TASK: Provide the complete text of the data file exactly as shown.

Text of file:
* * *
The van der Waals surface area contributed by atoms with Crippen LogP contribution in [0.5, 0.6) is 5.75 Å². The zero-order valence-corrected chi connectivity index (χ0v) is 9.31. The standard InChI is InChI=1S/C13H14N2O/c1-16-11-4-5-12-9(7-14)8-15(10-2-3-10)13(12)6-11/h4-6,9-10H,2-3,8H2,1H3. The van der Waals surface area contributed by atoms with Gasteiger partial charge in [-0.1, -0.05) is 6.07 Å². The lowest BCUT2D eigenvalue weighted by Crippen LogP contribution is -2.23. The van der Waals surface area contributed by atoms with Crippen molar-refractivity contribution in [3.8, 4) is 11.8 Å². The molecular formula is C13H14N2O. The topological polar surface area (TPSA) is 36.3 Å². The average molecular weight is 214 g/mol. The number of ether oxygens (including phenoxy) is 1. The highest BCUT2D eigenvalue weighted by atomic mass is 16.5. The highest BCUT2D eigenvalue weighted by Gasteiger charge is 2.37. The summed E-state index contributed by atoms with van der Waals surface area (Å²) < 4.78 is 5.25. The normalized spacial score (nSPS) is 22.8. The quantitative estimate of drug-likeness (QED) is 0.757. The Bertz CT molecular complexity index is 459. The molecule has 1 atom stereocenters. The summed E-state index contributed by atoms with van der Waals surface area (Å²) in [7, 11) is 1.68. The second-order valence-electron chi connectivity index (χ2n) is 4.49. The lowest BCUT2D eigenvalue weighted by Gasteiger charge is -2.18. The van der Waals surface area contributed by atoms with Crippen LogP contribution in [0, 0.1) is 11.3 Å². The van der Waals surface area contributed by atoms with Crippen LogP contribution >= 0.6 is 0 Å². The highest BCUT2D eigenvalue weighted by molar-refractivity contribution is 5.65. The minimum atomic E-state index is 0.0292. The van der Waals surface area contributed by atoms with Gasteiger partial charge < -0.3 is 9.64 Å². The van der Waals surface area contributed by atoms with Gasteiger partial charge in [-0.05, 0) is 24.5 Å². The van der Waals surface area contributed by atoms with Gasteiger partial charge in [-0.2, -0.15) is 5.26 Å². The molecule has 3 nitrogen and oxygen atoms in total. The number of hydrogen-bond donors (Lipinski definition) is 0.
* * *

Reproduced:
The van der Waals surface area contributed by atoms with Crippen LogP contribution in [0.5, 0.6) is 5.75 Å². The zero-order valence-corrected chi connectivity index (χ0v) is 9.31. The standard InChI is InChI=1S/C13H14N2O/c1-16-11-4-5-12-9(7-14)8-15(10-2-3-10)13(12)6-11/h4-6,9-10H,2-3,8H2,1H3. The van der Waals surface area contributed by atoms with Gasteiger partial charge in [-0.1, -0.05) is 6.07 Å². The lowest BCUT2D eigenvalue weighted by Crippen LogP contribution is -2.23. The van der Waals surface area contributed by atoms with Crippen molar-refractivity contribution in [3.8, 4) is 11.8 Å². The molecular formula is C13H14N2O. The topological polar surface area (TPSA) is 36.3 Å². The average molecular weight is 214 g/mol. The number of ether oxygens (including phenoxy) is 1. The highest BCUT2D eigenvalue weighted by atomic mass is 16.5. The highest BCUT2D eigenvalue weighted by Gasteiger charge is 2.37. The summed E-state index contributed by atoms with van der Waals surface area (Å²) < 4.78 is 5.25. The normalized spacial score (nSPS) is 22.8. The quantitative estimate of drug-likeness (QED) is 0.757. The Bertz CT molecular complexity index is 459. The molecule has 1 atom stereocenters. The summed E-state index contributed by atoms with van der Waals surface area (Å²) in [7, 11) is 1.68. The second-order valence-electron chi connectivity index (χ2n) is 4.49. The lowest BCUT2D eigenvalue weighted by Gasteiger charge is -2.18. The van der Waals surface area contributed by atoms with Crippen LogP contribution in [0, 0.1) is 11.3 Å². The van der Waals surface area contributed by atoms with Crippen LogP contribution >= 0.6 is 0 Å². The highest BCUT2D eigenvalue weighted by molar-refractivity contribution is 5.65. The minimum atomic E-state index is 0.0292. The van der Waals surface area contributed by atoms with Gasteiger partial charge < -0.3 is 9.64 Å². The van der Waals surface area contributed by atoms with Gasteiger partial charge in [-0.05, 0) is 24.5 Å². The van der Waals surface area contributed by atoms with Gasteiger partial charge in [-0.2, -0.15) is 5.26 Å². The molecule has 3 nitrogen and oxygen atoms in total. The number of hydrogen-bond donors (Lipinski definition) is 0.